The aim here is to strengthen the processes and prevent such disasters from happening or not at this scale in future.
The central bank, Bank of Ghana, must without fail, do an internal assessment to unearth any rot or collusion to ascertain whether the lapses were flouted for personal gain or there were genuine weaknesses in the regulations.
2) any person found culpable of perpetuating any form of crime should be brought to book without fear or favour and the Court must lift or pierce the corporate veil where necessary. When a company is formed, the company assumes a corporate legal entity of its own.
Therefore, the owners of the company and the company are not one and the same. As such there is a ‘veil’ that separates the company from its owners.
There are however, situations such as fraud, misuse and abuse that may cause a court to lift the veil, making the shareholders and the company one and the same person where the individuals will not be allowed to take shelter behind the corporate veil.
There are provisions made in the Banks and Specialised DepositTaking Institutions Act 2016 (Act 930) in Sections 152 to 154. The goal here is to create a deterrence for people to engage in this despicable act.
Following the 1980s and early 90’s savings and loans crisis in the US, more than a thousand bankers were convicted by the Justice Department and jailed.
One key tool that was used was criminal referrals from regulators to government prosecutors. This helped sanitise the system until 2008 when the US was hit with another financial crisis mainly due to deregulation of the financial sector.
During the US financial crisis of 2008, the Attorney General, Andrew Cuomo, led the most aggressive investigation of American International Group (AIG) and other financial institutions in the country with mixed success.
In late 2010, Mr. Cuomo sued the accounting firm Ernst & Young, accusing it of helping its client Lehman Brothers “engage in massive accounting fraud.”
His office also investigated the bonuses that were paid out by giant banks just after the bailout, and he considered bringing a case to try to claw back some of that money.
But ultimately, he chose to publicly shame the companies by releasing their bonus amounts. The lesson here is that a much tougher supervisory and regulatory framework, coupled with a credible whistle blower mechanism would help address some of the challenges we are grappling with now.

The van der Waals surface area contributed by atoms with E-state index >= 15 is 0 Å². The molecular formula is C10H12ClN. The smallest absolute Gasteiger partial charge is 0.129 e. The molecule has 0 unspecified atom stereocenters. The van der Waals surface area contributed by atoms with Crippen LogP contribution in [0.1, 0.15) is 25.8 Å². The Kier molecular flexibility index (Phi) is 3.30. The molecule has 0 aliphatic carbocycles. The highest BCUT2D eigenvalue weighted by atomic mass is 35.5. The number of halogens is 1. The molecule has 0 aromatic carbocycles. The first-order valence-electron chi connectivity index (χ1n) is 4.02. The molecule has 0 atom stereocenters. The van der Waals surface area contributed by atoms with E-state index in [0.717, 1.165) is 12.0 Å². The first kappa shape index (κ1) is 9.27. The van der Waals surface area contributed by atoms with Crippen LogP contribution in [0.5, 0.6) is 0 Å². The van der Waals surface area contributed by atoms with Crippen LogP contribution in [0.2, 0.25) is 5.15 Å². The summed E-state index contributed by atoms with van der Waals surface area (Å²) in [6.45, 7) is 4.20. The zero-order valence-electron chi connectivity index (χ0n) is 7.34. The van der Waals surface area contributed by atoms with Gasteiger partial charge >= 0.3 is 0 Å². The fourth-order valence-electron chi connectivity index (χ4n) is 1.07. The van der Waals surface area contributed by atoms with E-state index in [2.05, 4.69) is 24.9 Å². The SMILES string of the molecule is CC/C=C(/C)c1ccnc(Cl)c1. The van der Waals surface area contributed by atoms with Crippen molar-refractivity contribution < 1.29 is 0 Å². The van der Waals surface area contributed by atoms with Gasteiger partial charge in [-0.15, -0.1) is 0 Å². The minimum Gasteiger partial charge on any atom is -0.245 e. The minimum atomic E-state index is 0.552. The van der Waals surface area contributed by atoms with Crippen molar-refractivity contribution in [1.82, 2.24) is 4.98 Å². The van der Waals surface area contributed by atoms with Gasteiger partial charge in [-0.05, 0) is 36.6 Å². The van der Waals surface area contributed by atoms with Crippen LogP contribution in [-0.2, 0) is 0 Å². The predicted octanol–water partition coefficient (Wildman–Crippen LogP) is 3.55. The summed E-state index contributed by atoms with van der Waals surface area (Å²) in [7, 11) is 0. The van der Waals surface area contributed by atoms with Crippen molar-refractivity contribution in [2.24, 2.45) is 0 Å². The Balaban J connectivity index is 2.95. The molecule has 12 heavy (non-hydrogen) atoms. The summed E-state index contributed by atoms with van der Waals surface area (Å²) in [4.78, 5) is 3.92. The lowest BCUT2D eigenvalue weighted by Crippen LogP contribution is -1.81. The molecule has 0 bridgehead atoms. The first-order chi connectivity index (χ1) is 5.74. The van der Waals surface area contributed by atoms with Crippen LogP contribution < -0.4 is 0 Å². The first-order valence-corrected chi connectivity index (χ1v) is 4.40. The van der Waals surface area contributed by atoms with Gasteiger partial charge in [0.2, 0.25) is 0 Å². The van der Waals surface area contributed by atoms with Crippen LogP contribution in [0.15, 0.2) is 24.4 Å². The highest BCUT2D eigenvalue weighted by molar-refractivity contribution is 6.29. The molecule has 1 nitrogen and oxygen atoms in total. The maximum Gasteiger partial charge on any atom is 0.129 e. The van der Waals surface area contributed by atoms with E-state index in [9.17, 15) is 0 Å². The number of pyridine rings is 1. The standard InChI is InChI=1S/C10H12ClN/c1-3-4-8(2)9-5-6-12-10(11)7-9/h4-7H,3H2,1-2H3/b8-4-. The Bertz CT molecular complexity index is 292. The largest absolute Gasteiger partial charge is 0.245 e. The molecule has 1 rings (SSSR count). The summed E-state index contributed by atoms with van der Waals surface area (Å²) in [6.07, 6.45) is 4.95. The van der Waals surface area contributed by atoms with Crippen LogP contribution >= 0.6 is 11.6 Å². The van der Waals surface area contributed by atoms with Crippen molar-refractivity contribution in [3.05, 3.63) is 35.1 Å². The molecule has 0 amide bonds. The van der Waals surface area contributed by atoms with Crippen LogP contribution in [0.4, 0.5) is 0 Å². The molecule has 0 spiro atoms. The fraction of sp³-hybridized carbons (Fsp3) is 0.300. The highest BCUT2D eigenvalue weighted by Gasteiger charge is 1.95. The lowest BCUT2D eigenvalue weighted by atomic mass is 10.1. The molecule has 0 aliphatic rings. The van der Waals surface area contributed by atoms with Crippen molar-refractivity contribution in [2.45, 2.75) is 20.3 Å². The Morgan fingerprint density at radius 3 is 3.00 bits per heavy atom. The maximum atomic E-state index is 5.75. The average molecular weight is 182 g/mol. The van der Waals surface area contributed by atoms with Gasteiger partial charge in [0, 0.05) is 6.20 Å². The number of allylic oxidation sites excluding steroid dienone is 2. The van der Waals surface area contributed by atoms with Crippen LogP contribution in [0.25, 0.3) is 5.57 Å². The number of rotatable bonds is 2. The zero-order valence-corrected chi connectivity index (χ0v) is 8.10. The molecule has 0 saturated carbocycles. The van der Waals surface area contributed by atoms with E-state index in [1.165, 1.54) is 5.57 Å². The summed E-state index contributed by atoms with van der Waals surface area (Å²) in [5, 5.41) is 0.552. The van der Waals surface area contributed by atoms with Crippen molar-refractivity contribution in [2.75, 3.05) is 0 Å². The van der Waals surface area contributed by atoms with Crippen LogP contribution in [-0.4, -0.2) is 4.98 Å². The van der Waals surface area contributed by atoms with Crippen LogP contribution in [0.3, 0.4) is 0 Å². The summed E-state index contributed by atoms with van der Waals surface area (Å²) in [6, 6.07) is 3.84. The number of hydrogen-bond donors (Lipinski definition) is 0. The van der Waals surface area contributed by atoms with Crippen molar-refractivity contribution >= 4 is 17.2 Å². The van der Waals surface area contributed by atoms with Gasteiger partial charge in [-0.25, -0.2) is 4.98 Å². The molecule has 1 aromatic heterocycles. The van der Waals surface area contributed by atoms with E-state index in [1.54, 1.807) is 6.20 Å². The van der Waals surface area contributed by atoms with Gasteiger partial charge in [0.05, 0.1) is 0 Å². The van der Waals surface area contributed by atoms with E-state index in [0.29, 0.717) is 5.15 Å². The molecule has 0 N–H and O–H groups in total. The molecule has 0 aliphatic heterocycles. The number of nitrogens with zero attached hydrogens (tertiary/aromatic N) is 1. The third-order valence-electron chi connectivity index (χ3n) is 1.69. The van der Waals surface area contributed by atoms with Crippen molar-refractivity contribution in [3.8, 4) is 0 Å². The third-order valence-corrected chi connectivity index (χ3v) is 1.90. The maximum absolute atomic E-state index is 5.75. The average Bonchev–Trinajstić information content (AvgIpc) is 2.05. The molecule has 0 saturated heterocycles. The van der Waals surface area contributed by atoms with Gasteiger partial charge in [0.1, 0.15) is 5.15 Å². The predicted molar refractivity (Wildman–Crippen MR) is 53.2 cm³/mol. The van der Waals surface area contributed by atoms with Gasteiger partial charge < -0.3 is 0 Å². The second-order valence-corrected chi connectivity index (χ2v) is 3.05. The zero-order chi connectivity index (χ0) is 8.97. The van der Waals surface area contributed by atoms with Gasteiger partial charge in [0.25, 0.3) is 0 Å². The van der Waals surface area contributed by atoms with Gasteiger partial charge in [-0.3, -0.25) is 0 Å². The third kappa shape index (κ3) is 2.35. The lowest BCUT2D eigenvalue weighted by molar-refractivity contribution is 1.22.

In this regard it is instructive that section 57 of Act 930 imposes duties on a director to report in writing to BOG of any event likely to have adverse impact on a bank, the intention of which must be known to the board prior to writing to the BOG.
It is also refreshing to note that BOG has issued a Corporate Governance Directive that prescribes rules regarding how banks should be governed in line with section 56 of Act 930.
Some of the key highlights of the Directive are; term limits for CEOs and Directors, specific reports which shall be regularly made to the Board on non-performing loans, related party transactions, constitution and roles of board sub-committees and management committees.
The BOG has also issued a ‘Fit and Proper Directive’ for shareholders, directors, and key management staff. These directives must be strictly enforced to secure the much-needed sanity in the banks and SDIs. Self-Worth and Not Net-Worth The regulator should provide a proper oversight role.
In my view, ACT 930 has enough principles laid out, but its enforcement must be paramount. An effective whistle-blower system as part of management information systems in the banks should also be established and promoted to provide the necessary checks and balances to ensure effective and efficient running of these financial institutions.
There must also be strong internal control policies addressing various risk exposures. The rules must be enforced without fear or favour. Regardless of an individual’s wealth or societal standing, as a nation, we should be brave enough to hold truth to power, separate societal personalities from corporate responsibilities and do away with pluralistic ignorance.
Scrutiny must be applied by the supervisory body to the directors and managers to ensure that there is a clear separation such that the Agency Theory is applied effectively.
It is also daunting to begin to imagine what hidden skeletal rots awaits us in the microfinance sector nevertheless, we must go there sooner than later.
Finally, in appointing directors, crucial elements in the individual should be sought – a person who can help the company attain its objectives and focus on stakeholder’s wealth (the application of the ‘Fit and Proper Directive’).
Warren Buffet put it succinctly when he said, “In looking for people to hire, look for three qualities: integrity, intelligence and energy. If they do not have the first one, the other two will kill you’.
In the final analysis, reputational gain is worth far more than monetary gain, in other words what matters is self-worth and not net worth.